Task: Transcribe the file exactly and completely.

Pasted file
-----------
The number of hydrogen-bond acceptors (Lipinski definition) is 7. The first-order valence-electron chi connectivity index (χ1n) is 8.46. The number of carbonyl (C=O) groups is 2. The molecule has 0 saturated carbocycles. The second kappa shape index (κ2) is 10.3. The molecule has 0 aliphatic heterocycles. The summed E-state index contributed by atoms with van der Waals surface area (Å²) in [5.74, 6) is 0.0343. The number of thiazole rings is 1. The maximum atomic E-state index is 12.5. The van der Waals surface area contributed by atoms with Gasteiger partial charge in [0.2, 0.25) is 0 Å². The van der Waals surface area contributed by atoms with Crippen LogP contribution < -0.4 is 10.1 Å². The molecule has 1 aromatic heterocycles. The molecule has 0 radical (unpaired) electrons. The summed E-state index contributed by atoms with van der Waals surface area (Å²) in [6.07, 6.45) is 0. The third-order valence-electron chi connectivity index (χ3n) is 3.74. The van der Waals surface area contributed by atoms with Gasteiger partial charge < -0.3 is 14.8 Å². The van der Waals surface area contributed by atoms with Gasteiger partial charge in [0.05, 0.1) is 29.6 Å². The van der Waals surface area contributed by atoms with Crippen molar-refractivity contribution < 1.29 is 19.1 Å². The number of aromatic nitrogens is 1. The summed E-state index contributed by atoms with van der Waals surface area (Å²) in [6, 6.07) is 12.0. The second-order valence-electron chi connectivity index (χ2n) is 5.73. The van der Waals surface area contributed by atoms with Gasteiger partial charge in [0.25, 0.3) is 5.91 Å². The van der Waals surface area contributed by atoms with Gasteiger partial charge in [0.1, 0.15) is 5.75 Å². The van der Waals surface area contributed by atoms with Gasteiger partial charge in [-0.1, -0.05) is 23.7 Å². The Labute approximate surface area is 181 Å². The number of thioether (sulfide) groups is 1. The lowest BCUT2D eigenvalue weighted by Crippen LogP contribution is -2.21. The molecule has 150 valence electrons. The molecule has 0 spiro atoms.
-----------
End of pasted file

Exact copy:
The number of hydrogen-bond acceptors (Lipinski definition) is 7. The first-order valence-electron chi connectivity index (χ1n) is 8.46. The number of carbonyl (C=O) groups is 2. The molecule has 0 saturated carbocycles. The second kappa shape index (κ2) is 10.3. The molecule has 0 aliphatic heterocycles. The summed E-state index contributed by atoms with van der Waals surface area (Å²) in [5.74, 6) is 0.0343. The number of thiazole rings is 1. The maximum atomic E-state index is 12.5. The van der Waals surface area contributed by atoms with Gasteiger partial charge in [0.2, 0.25) is 0 Å². The van der Waals surface area contributed by atoms with Crippen LogP contribution < -0.4 is 10.1 Å². The molecule has 1 aromatic heterocycles. The molecule has 0 radical (unpaired) electrons. The summed E-state index contributed by atoms with van der Waals surface area (Å²) in [6.07, 6.45) is 0. The third-order valence-electron chi connectivity index (χ3n) is 3.74. The van der Waals surface area contributed by atoms with Gasteiger partial charge < -0.3 is 14.8 Å². The van der Waals surface area contributed by atoms with Gasteiger partial charge in [0.05, 0.1) is 29.6 Å². The van der Waals surface area contributed by atoms with Crippen molar-refractivity contribution < 1.29 is 19.1 Å². The number of aromatic nitrogens is 1. The summed E-state index contributed by atoms with van der Waals surface area (Å²) in [6, 6.07) is 12.0. The second-order valence-electron chi connectivity index (χ2n) is 5.73. The van der Waals surface area contributed by atoms with Gasteiger partial charge in [0.25, 0.3) is 5.91 Å². The van der Waals surface area contributed by atoms with Gasteiger partial charge in [0.1, 0.15) is 5.75 Å². The van der Waals surface area contributed by atoms with Gasteiger partial charge in [-0.1, -0.05) is 23.7 Å². The Labute approximate surface area is 181 Å². The number of thioether (sulfide) groups is 1. The lowest BCUT2D eigenvalue weighted by Crippen LogP contribution is -2.21. The molecule has 150 valence electrons. The molecule has 0 spiro atoms.